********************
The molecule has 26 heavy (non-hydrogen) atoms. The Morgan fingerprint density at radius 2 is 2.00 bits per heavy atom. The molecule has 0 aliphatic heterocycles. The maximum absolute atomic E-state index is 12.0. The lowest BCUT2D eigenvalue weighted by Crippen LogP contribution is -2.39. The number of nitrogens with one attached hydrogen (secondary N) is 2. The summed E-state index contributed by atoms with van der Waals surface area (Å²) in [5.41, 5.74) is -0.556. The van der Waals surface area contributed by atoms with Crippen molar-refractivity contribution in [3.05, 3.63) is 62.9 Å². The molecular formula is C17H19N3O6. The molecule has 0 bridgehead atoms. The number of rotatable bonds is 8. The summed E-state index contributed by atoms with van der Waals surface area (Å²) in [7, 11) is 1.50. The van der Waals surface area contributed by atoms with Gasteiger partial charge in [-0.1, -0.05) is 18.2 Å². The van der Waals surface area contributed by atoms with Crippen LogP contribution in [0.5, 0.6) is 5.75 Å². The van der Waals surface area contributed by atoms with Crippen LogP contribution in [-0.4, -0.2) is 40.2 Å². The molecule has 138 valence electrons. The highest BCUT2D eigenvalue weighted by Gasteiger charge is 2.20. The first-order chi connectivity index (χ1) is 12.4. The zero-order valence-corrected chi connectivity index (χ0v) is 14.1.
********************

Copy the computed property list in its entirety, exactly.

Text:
The molecule has 26 heavy (non-hydrogen) atoms. The Morgan fingerprint density at radius 2 is 2.00 bits per heavy atom. The molecule has 0 aliphatic heterocycles. The maximum absolute atomic E-state index is 12.0. The lowest BCUT2D eigenvalue weighted by Crippen LogP contribution is -2.39. The number of nitrogens with one attached hydrogen (secondary N) is 2. The summed E-state index contributed by atoms with van der Waals surface area (Å²) in [5.41, 5.74) is -0.556. The van der Waals surface area contributed by atoms with Crippen molar-refractivity contribution in [3.05, 3.63) is 62.9 Å². The molecular formula is C17H19N3O6. The molecule has 0 bridgehead atoms. The number of rotatable bonds is 8. The summed E-state index contributed by atoms with van der Waals surface area (Å²) in [7, 11) is 1.50. The van der Waals surface area contributed by atoms with Gasteiger partial charge in [-0.1, -0.05) is 18.2 Å². The van der Waals surface area contributed by atoms with Crippen LogP contribution in [0.5, 0.6) is 5.75 Å². The van der Waals surface area contributed by atoms with Crippen LogP contribution in [-0.4, -0.2) is 40.2 Å². The molecule has 138 valence electrons. The highest BCUT2D eigenvalue weighted by Gasteiger charge is 2.20. The first-order chi connectivity index (χ1) is 12.4. The zero-order valence-corrected chi connectivity index (χ0v) is 14.1.